Airlines connecting Mexico and the US announced they will continue operating as usual after the Federal Aviation Administration (FAA) downgraded Mexico’s air safety rating. While airline associations had warned that the move would hurt both countries’ aviation industries, its impact has been smaller than expected.
FAA downgraded Mexico’s air safety rating from Category 1 to Category 2 after determining that the country “does not meet International Civil Aviation Organization (ICAO) safety standards.” After this decision was announced, Mexico’s National Air Transport Chamber (CANAERO) warned that it would greatly affect the aviation industry of both countries, reported MBN.
However, carriers have announced that the impact of this move could be smaller than expected. Mexico’s ultra-low-cost airline Viva Aerobus, for example, announced that it expects no effects on its operating routes to the US, which represent 14 percent of its total operations. The airline explained in a Press Release that the downgrade will not affect travel itineraries for its customers. Viva Aerobus offers over 20 routes to the US, including Chicago, Dallas, Houston, Las Vegas, Miami, New York, and San Antonio, among many others. Viva Aerobus stated that it still plans to keep its growth plan, particularly for the national market.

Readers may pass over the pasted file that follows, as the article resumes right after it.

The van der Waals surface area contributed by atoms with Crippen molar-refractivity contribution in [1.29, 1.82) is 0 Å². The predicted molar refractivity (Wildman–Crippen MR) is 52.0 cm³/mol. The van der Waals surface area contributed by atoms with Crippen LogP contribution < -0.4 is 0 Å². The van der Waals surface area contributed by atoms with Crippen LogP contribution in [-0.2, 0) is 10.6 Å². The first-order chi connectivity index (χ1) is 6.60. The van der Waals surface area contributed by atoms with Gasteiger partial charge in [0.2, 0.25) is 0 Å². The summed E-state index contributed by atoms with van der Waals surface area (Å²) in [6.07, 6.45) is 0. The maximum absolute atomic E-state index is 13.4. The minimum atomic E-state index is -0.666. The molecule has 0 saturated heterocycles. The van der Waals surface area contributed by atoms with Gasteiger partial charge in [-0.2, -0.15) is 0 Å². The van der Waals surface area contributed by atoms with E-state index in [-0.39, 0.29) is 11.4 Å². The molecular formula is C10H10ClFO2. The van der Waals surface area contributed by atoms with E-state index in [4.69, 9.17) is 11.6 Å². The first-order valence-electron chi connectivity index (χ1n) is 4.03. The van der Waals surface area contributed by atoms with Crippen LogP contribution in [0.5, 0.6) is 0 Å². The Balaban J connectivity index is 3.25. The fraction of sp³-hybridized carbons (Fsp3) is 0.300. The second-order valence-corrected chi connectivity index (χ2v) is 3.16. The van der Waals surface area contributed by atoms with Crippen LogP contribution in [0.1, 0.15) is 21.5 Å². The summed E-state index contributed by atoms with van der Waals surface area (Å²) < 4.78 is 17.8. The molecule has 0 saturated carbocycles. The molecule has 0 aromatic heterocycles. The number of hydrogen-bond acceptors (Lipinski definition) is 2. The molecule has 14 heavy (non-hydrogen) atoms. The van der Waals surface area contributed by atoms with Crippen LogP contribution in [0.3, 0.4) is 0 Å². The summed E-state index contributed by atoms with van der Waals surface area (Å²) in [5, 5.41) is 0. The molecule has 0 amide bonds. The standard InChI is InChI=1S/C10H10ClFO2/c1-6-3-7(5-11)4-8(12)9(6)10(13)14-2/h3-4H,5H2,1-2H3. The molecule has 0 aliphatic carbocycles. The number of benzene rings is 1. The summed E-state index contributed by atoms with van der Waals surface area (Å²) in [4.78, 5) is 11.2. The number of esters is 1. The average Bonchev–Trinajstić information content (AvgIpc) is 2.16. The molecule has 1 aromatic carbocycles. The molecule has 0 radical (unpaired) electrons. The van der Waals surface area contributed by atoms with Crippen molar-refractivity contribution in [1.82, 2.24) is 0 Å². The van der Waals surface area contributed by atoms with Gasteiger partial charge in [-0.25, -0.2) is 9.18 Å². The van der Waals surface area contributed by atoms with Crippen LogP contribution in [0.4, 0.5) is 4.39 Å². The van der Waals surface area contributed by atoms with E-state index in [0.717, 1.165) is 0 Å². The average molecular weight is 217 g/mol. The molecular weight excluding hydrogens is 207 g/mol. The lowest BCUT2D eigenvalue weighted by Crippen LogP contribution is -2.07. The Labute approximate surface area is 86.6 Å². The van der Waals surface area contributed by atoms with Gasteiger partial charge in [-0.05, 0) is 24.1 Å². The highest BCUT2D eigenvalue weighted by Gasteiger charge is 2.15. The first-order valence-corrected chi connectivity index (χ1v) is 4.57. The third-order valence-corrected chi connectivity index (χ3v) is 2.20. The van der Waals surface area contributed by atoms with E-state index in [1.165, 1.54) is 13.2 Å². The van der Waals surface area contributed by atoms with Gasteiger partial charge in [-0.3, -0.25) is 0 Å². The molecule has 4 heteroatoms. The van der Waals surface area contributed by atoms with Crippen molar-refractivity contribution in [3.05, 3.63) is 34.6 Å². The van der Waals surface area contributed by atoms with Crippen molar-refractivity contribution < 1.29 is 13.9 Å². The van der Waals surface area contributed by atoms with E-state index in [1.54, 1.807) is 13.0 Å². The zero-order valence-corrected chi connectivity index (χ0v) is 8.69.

Ultra-low-cost airline Volaris is another Mexican airline that claimed its routes will remain unaffected. “Volaris will maintain the services it currently provides. […] However, Volaris’ fleet may continue to grow, as the FAA’s action does not limit Volaris from adding additional aircraft to its Mexican Air Services Operator Certificate, nor does it prevent Volaris from deploying such aircraft to serve the Mexican and Central American markets,” said the company in a press release. Volaris added that it will support authorities regain Mexico’s Category 1 safety rating.
US Delta Airlines also claimed its flights to and from Mexico will not be affected thanks to its collaboration with Aeroméxico. Delta Airlines’ President Glen Hauenstein said the company was “incredibly safe” during an investor conference held on May 25, according to FlightGlobal. “This is not about Aeroméxico; this is about the Mexican version of the FAA and not having some of the right protocols in place,” he explained during the conference. “We have no issues with the safety of Aeroméxico itself.” However, Hauenstein did mention the downgrade will be an obstacle for the company’s future growth.
With the downgrade, US airlines cannot create new routes to Mexico. This is not the first time Mexico’s air safety rating is downgraded, as during 2010 the country’s safety rating was also downgraded for four months. Carriers hope that this one is just as short.
The data used in this article was sourced from: MBN, Viva Aerobus, Volaris, Flight Global,